The G20's finance ministers met in Cairns on the same weekend as New Zealand's election and agreed to work on a sweeping range of cross-border tax avoidance plans. However, the success of these plans will depend on Governments, which means politicians, cooperating with each other and avoiding the temptation to poach international business off each other or turn a blind eye to please their corporate backers.
Only political pressure will keep them honest and this problem is not going away.
If anything, it is getting worse.
A recent rash of corporate 'inversions', where US companies buy smaller rivals in lower tax countries to cut their tax bills, has forced an immediate reaction by Barack Obama.
In New Zealand, GST revenues have been weaker than Treasury expected for much of this year, part because of the growing amount of online buying from offshore sites. BNZ's Online Retail survey shows online buying from overseas sites has risen 140% in the last four years, while domestic online sales have grown at less than half that rate.
Online sales now make up almost 10% of retail sales, excluding grocery and liquor sales.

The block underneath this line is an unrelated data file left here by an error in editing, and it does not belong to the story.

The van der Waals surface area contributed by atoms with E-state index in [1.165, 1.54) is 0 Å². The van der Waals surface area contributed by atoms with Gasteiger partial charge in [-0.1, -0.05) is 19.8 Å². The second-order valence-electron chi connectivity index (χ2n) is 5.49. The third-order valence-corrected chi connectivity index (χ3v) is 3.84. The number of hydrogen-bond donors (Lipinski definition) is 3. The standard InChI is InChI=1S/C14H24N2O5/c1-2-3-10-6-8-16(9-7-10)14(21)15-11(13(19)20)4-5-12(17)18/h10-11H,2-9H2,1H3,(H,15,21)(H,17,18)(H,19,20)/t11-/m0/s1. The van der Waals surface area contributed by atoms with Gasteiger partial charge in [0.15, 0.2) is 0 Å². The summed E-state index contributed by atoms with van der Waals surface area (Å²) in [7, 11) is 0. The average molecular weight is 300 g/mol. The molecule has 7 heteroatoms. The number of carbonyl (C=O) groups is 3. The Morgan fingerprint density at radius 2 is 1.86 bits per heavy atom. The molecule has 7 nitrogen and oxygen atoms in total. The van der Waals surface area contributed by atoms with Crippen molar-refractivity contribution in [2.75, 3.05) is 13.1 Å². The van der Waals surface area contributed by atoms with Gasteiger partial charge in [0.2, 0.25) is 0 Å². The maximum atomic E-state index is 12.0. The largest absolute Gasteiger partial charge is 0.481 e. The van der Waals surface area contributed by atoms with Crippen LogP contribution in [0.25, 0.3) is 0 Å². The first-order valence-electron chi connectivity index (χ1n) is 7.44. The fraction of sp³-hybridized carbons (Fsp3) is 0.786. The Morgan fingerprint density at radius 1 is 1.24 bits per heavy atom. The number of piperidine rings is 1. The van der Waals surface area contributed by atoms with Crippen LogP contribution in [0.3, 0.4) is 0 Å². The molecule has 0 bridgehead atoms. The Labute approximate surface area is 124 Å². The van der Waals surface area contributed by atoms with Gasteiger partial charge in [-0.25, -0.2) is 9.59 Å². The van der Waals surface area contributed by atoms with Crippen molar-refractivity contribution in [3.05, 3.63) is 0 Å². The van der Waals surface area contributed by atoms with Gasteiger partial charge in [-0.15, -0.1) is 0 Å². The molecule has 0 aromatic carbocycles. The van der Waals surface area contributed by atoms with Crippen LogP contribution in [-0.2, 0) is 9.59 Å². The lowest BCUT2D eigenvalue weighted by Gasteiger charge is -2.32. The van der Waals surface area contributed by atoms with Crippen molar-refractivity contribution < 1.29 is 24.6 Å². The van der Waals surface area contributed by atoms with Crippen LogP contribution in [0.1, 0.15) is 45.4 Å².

Also, significant sectors of the New Zealand economy are about to be 'internationalised' in the same way as manufacturers, many of whom saw their supply chains migrate to China and elsewhere.
Education, health, banking and insurance will face competition from rivals in the 'cloud' who will be able to offer cheaper and better services because they don't pay much tax.
The likely continued erosion of GST and corporate taxes is a big deal for the way we fund public services, given the NZ$29 billion collected each year from these taxes make up more than 43% of New Zealand's total tax take.
This would increase the burden on PAYE tax, or put even more pressure on spending on services.
Our broad base and low rate tax system works well when taxpayers are grounded here, but is less effective when those taxes migrate into the cloud.
A lack of urgency
The lack of urgency or public concern about the issue is surprising. The Government delayed its review of charging GST on overseas purchases before the election and comments about cracking down on multinational tax evasions from senior ministers are lukewarm.
If they're looking for an indication how concerned they should be, they need look only across the Tasman, where a confidante of Prime Minister Tony Abbott, Liberal Senator Bill Heffernan, this week warned of the dangers of ignoring the evasion.
"If you're willing to turn a blind eye to billions of dollars going out the door and offshore, you're doomed in terms of providing what people expect from government: roads, schools and hospitals," Heffernan said. "This is the greatest financial challenge facing the Western world and if not addressed it could redefine sovereignty in the Western world."
A version of this article first appeared in the Herald on Sunday. It is here with permission.